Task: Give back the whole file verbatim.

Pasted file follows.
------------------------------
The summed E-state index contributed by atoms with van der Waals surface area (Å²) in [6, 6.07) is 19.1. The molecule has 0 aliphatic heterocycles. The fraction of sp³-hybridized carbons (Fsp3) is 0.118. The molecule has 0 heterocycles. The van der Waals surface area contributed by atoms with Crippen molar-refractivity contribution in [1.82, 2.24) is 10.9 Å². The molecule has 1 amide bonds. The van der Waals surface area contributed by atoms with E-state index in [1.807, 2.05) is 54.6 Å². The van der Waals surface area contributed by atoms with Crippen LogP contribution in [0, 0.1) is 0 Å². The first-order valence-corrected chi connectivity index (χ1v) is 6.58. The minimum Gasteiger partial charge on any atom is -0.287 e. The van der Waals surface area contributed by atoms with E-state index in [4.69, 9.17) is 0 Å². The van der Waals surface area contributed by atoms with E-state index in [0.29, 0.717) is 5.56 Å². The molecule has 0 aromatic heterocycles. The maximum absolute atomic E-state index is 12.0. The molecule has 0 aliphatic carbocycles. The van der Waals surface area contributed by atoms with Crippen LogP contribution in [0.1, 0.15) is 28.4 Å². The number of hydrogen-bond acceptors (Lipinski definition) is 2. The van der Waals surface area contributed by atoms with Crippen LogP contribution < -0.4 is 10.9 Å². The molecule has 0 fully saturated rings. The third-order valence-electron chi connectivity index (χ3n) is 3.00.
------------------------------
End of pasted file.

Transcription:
The summed E-state index contributed by atoms with van der Waals surface area (Å²) in [6, 6.07) is 19.1. The molecule has 0 aliphatic heterocycles. The fraction of sp³-hybridized carbons (Fsp3) is 0.118. The molecule has 0 heterocycles. The van der Waals surface area contributed by atoms with Crippen molar-refractivity contribution in [1.82, 2.24) is 10.9 Å². The molecule has 1 amide bonds. The van der Waals surface area contributed by atoms with E-state index in [1.807, 2.05) is 54.6 Å². The van der Waals surface area contributed by atoms with Crippen LogP contribution in [0, 0.1) is 0 Å². The first-order valence-corrected chi connectivity index (χ1v) is 6.58. The minimum Gasteiger partial charge on any atom is -0.287 e. The van der Waals surface area contributed by atoms with E-state index in [4.69, 9.17) is 0 Å². The van der Waals surface area contributed by atoms with E-state index in [0.29, 0.717) is 5.56 Å². The molecule has 0 aromatic heterocycles. The maximum absolute atomic E-state index is 12.0. The molecule has 0 aliphatic carbocycles. The van der Waals surface area contributed by atoms with Crippen LogP contribution in [0.1, 0.15) is 28.4 Å². The number of hydrogen-bond acceptors (Lipinski definition) is 2. The van der Waals surface area contributed by atoms with Crippen LogP contribution < -0.4 is 10.9 Å². The molecule has 0 fully saturated rings. The third-order valence-electron chi connectivity index (χ3n) is 3.00.